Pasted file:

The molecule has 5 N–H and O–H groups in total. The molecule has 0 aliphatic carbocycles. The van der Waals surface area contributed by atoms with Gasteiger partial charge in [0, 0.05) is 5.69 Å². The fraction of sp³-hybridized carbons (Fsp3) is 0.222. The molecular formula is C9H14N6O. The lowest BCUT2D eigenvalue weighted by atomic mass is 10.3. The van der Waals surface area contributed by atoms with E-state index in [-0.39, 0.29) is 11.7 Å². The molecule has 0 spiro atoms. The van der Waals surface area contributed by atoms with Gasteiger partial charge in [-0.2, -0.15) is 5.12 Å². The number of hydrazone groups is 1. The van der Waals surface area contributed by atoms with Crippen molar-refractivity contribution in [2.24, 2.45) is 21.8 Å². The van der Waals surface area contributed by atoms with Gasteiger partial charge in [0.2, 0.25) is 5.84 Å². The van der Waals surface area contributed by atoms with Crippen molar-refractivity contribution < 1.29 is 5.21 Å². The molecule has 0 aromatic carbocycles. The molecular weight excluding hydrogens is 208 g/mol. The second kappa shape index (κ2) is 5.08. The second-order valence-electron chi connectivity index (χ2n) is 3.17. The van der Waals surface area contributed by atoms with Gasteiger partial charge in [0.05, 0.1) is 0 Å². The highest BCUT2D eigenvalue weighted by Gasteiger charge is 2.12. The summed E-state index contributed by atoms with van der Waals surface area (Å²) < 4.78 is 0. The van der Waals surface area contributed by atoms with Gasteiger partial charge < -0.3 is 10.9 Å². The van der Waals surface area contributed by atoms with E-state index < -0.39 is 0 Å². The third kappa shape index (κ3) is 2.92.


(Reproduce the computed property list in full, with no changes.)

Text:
The molecule has 5 N–H and O–H groups in total. The molecule has 0 aliphatic carbocycles. The van der Waals surface area contributed by atoms with Gasteiger partial charge in [0, 0.05) is 5.69 Å². The fraction of sp³-hybridized carbons (Fsp3) is 0.222. The molecular formula is C9H14N6O. The lowest BCUT2D eigenvalue weighted by atomic mass is 10.3. The van der Waals surface area contributed by atoms with E-state index in [-0.39, 0.29) is 11.7 Å². The molecule has 0 spiro atoms. The van der Waals surface area contributed by atoms with Gasteiger partial charge in [-0.2, -0.15) is 5.12 Å². The number of hydrazone groups is 1. The van der Waals surface area contributed by atoms with Crippen molar-refractivity contribution in [2.24, 2.45) is 21.8 Å². The van der Waals surface area contributed by atoms with Gasteiger partial charge in [0.2, 0.25) is 5.84 Å². The van der Waals surface area contributed by atoms with Crippen molar-refractivity contribution < 1.29 is 5.21 Å². The molecule has 0 aromatic carbocycles. The molecular weight excluding hydrogens is 208 g/mol. The second kappa shape index (κ2) is 5.08. The second-order valence-electron chi connectivity index (χ2n) is 3.17. The van der Waals surface area contributed by atoms with Gasteiger partial charge in [0.05, 0.1) is 0 Å². The highest BCUT2D eigenvalue weighted by Gasteiger charge is 2.12. The summed E-state index contributed by atoms with van der Waals surface area (Å²) < 4.78 is 0. The van der Waals surface area contributed by atoms with Gasteiger partial charge < -0.3 is 10.9 Å². The van der Waals surface area contributed by atoms with E-state index < -0.39 is 0 Å². The third kappa shape index (κ3) is 2.92.